Nova Scotia makes changes to Alert Ready system, giving police direct access
Nova Scotia is making changes to its Alert Ready system, giving the RCMP and Halifax Regional Police direct access to send a public alert, rather than going through the Emergency Planning Office (EMO).
It means the police can quickly utilize the Alert Ready system, along with other police services throughout the province.
RCMP and HRP have been trained to use the system and can send an alert for police-related situations where there is believed to be an imminent threat to the public.
The system came under review after no alert was issued during the April mass killing, a 13-hour rampage that took the lives of 22 people.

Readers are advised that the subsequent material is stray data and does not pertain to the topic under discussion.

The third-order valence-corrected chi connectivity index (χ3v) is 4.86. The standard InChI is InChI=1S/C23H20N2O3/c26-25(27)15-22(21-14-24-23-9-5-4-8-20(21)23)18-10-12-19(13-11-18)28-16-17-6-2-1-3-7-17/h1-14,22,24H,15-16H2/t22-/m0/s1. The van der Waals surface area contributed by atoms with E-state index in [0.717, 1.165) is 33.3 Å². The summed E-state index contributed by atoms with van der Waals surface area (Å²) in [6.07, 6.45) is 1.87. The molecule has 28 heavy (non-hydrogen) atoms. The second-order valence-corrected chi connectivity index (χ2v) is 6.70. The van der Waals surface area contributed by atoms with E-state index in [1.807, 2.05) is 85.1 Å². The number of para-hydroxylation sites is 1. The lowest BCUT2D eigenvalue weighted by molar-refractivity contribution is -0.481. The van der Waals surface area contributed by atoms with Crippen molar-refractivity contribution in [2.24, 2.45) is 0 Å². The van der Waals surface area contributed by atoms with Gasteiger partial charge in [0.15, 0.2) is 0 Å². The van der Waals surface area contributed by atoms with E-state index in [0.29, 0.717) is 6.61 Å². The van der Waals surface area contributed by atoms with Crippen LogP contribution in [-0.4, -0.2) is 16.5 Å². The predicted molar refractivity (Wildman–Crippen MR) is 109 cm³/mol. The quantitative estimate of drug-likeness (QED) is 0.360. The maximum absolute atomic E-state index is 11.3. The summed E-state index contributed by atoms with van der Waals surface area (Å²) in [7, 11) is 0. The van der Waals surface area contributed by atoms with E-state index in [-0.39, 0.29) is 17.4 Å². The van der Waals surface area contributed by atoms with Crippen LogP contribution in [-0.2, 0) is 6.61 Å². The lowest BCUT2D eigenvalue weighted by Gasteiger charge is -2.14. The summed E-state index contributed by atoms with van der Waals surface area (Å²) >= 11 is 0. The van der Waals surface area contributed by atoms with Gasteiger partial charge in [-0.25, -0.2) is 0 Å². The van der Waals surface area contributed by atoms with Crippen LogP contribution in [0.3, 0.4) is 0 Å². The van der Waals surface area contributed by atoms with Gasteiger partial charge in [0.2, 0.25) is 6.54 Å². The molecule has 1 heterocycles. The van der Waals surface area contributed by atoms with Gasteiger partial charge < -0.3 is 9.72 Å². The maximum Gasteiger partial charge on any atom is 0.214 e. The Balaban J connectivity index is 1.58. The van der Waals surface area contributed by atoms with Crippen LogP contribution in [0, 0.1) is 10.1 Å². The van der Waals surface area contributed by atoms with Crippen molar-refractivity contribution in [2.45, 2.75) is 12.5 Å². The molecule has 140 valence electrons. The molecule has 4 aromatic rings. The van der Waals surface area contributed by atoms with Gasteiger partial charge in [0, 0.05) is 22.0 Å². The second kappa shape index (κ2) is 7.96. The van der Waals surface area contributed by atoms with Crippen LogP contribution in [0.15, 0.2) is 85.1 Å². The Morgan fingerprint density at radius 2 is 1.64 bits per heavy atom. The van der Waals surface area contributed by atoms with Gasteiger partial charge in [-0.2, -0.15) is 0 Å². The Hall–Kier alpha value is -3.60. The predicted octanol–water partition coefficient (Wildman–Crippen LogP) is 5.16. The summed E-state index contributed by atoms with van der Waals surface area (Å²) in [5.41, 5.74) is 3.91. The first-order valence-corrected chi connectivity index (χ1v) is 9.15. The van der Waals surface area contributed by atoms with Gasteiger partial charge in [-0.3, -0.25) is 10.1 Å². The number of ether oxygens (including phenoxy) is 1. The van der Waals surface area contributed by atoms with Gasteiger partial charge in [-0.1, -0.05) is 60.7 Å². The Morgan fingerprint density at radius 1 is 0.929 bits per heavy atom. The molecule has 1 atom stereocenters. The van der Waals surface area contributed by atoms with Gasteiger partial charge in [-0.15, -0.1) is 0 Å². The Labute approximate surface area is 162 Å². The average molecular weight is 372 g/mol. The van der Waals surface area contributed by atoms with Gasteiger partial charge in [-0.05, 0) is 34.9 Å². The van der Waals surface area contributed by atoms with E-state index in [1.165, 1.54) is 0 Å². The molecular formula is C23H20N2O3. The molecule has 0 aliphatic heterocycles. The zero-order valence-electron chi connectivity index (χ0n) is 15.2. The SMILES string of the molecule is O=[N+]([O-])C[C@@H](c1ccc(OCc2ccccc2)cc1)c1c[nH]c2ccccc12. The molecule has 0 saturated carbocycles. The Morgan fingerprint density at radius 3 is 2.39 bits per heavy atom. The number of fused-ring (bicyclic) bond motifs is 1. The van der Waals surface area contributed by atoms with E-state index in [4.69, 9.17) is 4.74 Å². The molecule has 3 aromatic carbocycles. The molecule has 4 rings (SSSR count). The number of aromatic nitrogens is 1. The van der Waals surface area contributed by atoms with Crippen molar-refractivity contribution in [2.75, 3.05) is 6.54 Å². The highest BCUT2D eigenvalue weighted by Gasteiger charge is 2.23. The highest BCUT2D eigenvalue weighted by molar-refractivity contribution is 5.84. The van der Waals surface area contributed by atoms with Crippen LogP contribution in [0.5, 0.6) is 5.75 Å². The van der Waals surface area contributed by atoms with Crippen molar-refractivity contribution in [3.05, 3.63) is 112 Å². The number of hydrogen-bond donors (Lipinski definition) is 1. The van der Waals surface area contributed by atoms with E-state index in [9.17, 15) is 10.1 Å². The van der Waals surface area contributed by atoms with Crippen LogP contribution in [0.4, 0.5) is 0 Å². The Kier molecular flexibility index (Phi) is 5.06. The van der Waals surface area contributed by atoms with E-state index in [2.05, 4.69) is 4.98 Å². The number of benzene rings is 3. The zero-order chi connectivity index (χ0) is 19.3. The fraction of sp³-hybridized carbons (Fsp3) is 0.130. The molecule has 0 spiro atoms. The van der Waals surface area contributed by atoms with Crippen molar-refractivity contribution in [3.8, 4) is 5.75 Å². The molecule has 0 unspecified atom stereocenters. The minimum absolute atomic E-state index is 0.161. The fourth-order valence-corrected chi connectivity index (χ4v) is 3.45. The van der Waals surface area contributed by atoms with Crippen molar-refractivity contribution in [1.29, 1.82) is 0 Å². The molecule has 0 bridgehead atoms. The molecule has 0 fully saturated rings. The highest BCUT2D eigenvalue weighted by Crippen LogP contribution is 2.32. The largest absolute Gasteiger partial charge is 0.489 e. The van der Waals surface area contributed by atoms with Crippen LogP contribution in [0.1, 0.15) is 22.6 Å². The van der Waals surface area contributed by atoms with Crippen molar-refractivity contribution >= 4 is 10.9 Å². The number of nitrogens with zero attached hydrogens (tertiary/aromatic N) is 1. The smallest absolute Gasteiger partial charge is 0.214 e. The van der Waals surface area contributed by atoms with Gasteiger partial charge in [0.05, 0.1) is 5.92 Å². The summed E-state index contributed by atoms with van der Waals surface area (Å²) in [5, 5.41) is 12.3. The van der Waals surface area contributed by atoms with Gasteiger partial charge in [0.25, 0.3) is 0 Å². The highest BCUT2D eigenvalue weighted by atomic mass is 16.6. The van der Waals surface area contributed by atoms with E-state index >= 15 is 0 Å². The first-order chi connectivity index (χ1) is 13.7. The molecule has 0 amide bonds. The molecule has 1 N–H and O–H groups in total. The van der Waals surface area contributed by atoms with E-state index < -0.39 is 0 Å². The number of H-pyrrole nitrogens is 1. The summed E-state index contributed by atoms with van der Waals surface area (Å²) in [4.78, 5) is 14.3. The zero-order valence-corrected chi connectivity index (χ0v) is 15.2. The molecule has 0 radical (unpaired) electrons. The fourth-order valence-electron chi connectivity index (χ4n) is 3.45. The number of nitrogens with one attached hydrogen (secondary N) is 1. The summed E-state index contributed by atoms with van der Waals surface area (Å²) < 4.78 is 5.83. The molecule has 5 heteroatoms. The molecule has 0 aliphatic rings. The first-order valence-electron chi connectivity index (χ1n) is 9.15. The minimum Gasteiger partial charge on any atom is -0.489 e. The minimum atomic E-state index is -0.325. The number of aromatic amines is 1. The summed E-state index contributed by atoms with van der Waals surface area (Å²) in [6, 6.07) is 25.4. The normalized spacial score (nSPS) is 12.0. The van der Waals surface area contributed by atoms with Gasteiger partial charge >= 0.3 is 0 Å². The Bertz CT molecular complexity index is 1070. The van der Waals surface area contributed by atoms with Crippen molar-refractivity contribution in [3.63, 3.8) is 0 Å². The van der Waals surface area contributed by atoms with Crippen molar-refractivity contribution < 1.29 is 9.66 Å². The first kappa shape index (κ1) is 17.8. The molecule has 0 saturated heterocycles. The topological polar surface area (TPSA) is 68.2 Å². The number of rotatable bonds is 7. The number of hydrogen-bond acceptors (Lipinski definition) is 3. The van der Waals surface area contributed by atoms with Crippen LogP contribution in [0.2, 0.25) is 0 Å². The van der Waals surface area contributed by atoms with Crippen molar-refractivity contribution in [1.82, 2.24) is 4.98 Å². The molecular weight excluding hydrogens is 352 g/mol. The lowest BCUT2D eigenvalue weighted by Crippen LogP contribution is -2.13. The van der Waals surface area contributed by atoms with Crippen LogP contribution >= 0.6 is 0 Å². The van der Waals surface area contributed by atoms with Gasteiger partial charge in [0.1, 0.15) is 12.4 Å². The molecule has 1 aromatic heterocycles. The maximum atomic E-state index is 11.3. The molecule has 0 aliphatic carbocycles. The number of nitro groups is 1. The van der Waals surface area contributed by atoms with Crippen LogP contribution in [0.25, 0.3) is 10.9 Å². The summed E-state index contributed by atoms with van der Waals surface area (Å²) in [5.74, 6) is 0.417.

Instead, the Nova Scotia RCMP sent out a series of tweets. It later said it had been working on writing an alert message to give to the EMO shortly before the gunman was shot and killed by officers.
"I think what came from the tragedy last year was the need for us to look at the system, and to look at how it should be used going forward, so that all police agencies, and not just the management of police agencies, but all police officers working the scene in the middle of the night, and as well the public, were very aware of when they could expect an alert, says Julia Cecchetto, president of the Nova Scotia Chiefs of Police Association.
"Alerts are not always appropriate, and that was one of the things that we also discussed, is when it was not appropriate to issue an alert, and so that's all built into when we will or will not issue an alert."
EMO will continue to issue police-related alerts at the request of all policing agencies in Nova Scotia and for non-police matters such as floods and forest fires.
Alerts have been issued for 12 events in Nova Scotia in the past year (April 2020 to July 2021), nine of which have been police-related events.